Peter Ciznar, Slovak Republic

Comenius University Medical Faculty and National Institute for Children's Diseases Pediatric Department

Presenter Of 1 Presentation

Poster Display Autoinflammation

TRANSITORY CEREBRAL LESION WITH A B CELL COMPARTMENT DEFICIENCY IN A 5 YEAR OLD BOY

Lecture Time
10:03 - 10:04
Room
Poster Area
Date
19.09.2019, Thursday
Session Time
10:00 - 17:00
Board Number
2
Presentation Topic
Autoinflammation

Abstract

Background and Aims

We report a 5 year old boy initially evaluated for acute temporary vision disorder – blurred vision and diplopia, afebrile. MRI scan showed oval lesion 6x7x7mm in parasagittal mesencephalic region, slightly increased signal in T2W, with restricted diffusion in DWI, no signs of hemorrhage. Clinical immunologist consultation was requested for suspicion of autoimmune encephalomyelitis. Hypogammaglobulinemia IgG, IgA, IgM with low B cells and low post-vaccination antibodies have been detected. Patient was classified under CVID follow-up group and placed on regular IG replacement. Within next months he remained asymptomatic, with low inflammatory markers.

Methods

Targeted NGS for genes associated with PID was performed on MiSeq (Illumina) in the patient. Mutations were confirmed by Sanger sequencing.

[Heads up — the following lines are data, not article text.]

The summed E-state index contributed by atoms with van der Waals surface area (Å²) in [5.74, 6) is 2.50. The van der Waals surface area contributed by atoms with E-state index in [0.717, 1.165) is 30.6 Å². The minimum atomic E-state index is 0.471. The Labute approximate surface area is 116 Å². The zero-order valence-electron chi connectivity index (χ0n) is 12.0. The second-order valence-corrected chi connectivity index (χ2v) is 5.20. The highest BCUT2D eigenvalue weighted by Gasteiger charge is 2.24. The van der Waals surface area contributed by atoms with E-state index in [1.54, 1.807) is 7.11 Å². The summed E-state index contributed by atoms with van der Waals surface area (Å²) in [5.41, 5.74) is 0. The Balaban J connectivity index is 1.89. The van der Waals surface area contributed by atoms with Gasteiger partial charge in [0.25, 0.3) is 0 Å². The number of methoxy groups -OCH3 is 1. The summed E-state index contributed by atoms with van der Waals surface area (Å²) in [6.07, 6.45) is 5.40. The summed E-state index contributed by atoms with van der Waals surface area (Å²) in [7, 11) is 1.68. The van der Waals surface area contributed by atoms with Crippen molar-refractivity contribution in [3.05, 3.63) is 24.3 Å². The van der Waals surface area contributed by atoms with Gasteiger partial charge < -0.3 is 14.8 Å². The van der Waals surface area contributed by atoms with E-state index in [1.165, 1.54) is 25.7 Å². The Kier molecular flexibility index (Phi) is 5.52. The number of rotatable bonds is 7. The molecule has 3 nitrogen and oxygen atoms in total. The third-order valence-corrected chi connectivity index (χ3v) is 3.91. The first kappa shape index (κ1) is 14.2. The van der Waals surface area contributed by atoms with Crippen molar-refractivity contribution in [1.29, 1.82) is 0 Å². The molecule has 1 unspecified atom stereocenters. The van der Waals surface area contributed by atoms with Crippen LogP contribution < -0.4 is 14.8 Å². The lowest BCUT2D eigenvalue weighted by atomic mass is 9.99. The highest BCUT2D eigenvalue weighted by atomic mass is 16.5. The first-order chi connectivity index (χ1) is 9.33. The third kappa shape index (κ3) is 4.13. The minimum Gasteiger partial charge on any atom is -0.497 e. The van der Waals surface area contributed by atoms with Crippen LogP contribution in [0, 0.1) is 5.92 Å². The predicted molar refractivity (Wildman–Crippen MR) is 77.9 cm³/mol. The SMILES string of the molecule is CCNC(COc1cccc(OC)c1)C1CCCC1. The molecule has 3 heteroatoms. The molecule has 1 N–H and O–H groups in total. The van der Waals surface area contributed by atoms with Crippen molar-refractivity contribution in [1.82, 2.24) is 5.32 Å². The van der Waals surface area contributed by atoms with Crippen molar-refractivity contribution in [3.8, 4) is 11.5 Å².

Results

NGS analysis revealed 2 missense variants in ADA2 gene in trans configuration. 1) c.506G>A (p.R169Q) was previously described as disease causing mutation, in association with antibody deficiency and inconstantly with vascular manifestation; 2) c.505C>T (p.R169W) novel variant was revealed in a neighboring DNA position, affecting the same amino acid; prediction tools evaluated it as damaging and a change of the same amino acid has already been described as disease causing mutation, indicating that this variant can be considered pathogenic as well.

Conclusions

We describe a patient carrying compound heterozygous loss-of-function mutations in ADA2 gene presenting under an overlapping phenotype of unspecific focal neurologic symptomatology associated with an ischemic stroke and immunodeficiency of B cell compartment. NGS methods are the best choice for detecting molecular defects in preschool age hypogammaglobulinemia patients.

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